measures? what are the three sources of public health surveillance data related to
physical activity behaviors?
Public health surveillance is the continuous, systematic collection, analysis and
interpretation of health-related data (e.g. regarding agent or hazard, risk factor,
exposure, or health event) needed for the planning, implementation, and evaluation of
public health practice. Surveillance helps understand the extent of a health problem and
identify the types of people and populations that may be at higher risk of that health
problem. Physical activity is any skeletal movement that results in energy expenditure. It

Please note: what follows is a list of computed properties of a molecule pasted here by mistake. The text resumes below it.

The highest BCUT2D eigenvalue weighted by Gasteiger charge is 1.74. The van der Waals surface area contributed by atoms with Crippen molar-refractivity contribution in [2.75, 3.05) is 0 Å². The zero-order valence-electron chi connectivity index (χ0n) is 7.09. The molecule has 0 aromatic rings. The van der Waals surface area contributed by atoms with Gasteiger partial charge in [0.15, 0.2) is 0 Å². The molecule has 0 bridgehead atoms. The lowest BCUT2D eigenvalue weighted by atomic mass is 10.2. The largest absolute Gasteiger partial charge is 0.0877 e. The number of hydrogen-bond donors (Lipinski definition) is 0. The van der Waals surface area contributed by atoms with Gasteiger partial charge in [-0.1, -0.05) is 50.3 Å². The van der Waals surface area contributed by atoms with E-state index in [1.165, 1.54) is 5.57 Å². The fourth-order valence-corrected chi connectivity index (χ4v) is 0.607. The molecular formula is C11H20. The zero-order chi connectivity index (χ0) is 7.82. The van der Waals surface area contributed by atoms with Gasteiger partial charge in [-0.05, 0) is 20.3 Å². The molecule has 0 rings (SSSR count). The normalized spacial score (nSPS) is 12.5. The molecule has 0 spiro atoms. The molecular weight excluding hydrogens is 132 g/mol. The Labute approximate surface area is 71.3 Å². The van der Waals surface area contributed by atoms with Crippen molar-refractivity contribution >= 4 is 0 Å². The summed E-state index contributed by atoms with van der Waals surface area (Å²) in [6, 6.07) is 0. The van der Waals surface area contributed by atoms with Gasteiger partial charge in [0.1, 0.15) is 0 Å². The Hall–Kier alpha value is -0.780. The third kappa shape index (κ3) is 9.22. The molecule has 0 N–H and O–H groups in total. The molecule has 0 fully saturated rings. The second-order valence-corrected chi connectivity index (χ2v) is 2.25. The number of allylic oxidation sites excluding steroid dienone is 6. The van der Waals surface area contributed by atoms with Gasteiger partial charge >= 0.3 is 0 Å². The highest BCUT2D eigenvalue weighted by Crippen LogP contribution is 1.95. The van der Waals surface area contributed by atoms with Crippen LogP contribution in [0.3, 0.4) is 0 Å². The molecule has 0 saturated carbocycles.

is a behavior and energy expenditure in the direct result that physical activity has on
bodies. The most accurate techniques to measure physical activity are those that
involve quantifying the amount of energy expenditure that results from being physically
active. It is because noncommunicable diseases are becoming an issue, acknowledging
physical activity and its importance in decreasing disease risk helps determine the dose
and types of physical activity needed for health benefits. For example, the best
science-based guidelines state that adults should accumulate at least 150 minutes per
week of moderate-intensity physical activity or at least 75 minutes per week of
vigorous-intensity physical activity or some equivalent combination of intensities (U.S.
Department of Health and Human Services, 2018) People who do moderate and
vigorous PA# of people who meet the physical activity guidelines; prevalence of
physical activities and sedentary behavior.